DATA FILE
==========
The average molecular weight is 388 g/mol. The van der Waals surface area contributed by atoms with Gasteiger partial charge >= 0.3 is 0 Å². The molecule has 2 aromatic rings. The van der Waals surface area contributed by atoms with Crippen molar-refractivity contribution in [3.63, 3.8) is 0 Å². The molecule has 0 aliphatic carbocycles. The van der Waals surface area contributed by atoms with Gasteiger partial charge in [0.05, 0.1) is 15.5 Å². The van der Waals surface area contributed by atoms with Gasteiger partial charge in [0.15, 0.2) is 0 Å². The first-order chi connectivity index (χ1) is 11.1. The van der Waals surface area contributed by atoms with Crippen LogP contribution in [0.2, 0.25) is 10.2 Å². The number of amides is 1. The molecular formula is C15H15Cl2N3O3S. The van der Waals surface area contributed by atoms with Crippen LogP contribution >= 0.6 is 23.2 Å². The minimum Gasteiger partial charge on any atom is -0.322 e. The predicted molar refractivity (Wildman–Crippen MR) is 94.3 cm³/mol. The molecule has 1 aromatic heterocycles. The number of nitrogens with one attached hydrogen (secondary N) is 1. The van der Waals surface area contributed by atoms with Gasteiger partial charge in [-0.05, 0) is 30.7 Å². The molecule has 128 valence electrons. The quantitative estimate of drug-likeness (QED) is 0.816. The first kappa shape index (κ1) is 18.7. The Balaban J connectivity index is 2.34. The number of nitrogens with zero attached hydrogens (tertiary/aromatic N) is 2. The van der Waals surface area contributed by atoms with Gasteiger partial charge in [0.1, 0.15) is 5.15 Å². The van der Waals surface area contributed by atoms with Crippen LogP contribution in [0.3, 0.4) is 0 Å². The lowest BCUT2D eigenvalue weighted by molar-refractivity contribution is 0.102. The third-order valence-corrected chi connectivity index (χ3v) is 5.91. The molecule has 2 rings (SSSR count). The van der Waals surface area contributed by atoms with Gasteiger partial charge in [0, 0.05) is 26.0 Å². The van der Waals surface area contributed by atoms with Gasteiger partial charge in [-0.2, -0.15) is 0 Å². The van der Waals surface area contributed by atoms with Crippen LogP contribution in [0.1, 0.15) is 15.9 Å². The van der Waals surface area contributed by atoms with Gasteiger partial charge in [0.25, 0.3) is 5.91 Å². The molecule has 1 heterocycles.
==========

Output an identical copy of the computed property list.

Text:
The average molecular weight is 388 g/mol. The van der Waals surface area contributed by atoms with Gasteiger partial charge >= 0.3 is 0 Å². The molecule has 2 aromatic rings. The van der Waals surface area contributed by atoms with Crippen molar-refractivity contribution in [3.63, 3.8) is 0 Å². The molecule has 0 aliphatic carbocycles. The van der Waals surface area contributed by atoms with Gasteiger partial charge in [0.05, 0.1) is 15.5 Å². The van der Waals surface area contributed by atoms with Gasteiger partial charge in [0.15, 0.2) is 0 Å². The first-order chi connectivity index (χ1) is 11.1. The van der Waals surface area contributed by atoms with Crippen LogP contribution in [0.2, 0.25) is 10.2 Å². The number of amides is 1. The molecular formula is C15H15Cl2N3O3S. The van der Waals surface area contributed by atoms with Crippen LogP contribution >= 0.6 is 23.2 Å². The minimum Gasteiger partial charge on any atom is -0.322 e. The predicted molar refractivity (Wildman–Crippen MR) is 94.3 cm³/mol. The molecule has 1 aromatic heterocycles. The number of nitrogens with one attached hydrogen (secondary N) is 1. The van der Waals surface area contributed by atoms with Gasteiger partial charge in [-0.05, 0) is 30.7 Å². The molecule has 128 valence electrons. The quantitative estimate of drug-likeness (QED) is 0.816. The first kappa shape index (κ1) is 18.7. The Balaban J connectivity index is 2.34. The number of nitrogens with zero attached hydrogens (tertiary/aromatic N) is 2. The van der Waals surface area contributed by atoms with Gasteiger partial charge in [0.1, 0.15) is 5.15 Å². The van der Waals surface area contributed by atoms with Crippen LogP contribution in [0.3, 0.4) is 0 Å². The lowest BCUT2D eigenvalue weighted by molar-refractivity contribution is 0.102. The third-order valence-corrected chi connectivity index (χ3v) is 5.91. The molecule has 2 rings (SSSR count). The van der Waals surface area contributed by atoms with Gasteiger partial charge in [0, 0.05) is 26.0 Å². The van der Waals surface area contributed by atoms with Gasteiger partial charge in [-0.2, -0.15) is 0 Å². The van der Waals surface area contributed by atoms with Crippen LogP contribution in [0.1, 0.15) is 15.9 Å². The van der Waals surface area contributed by atoms with Gasteiger partial charge in [0.25, 0.3) is 5.91 Å². The molecule has 1 heterocycles.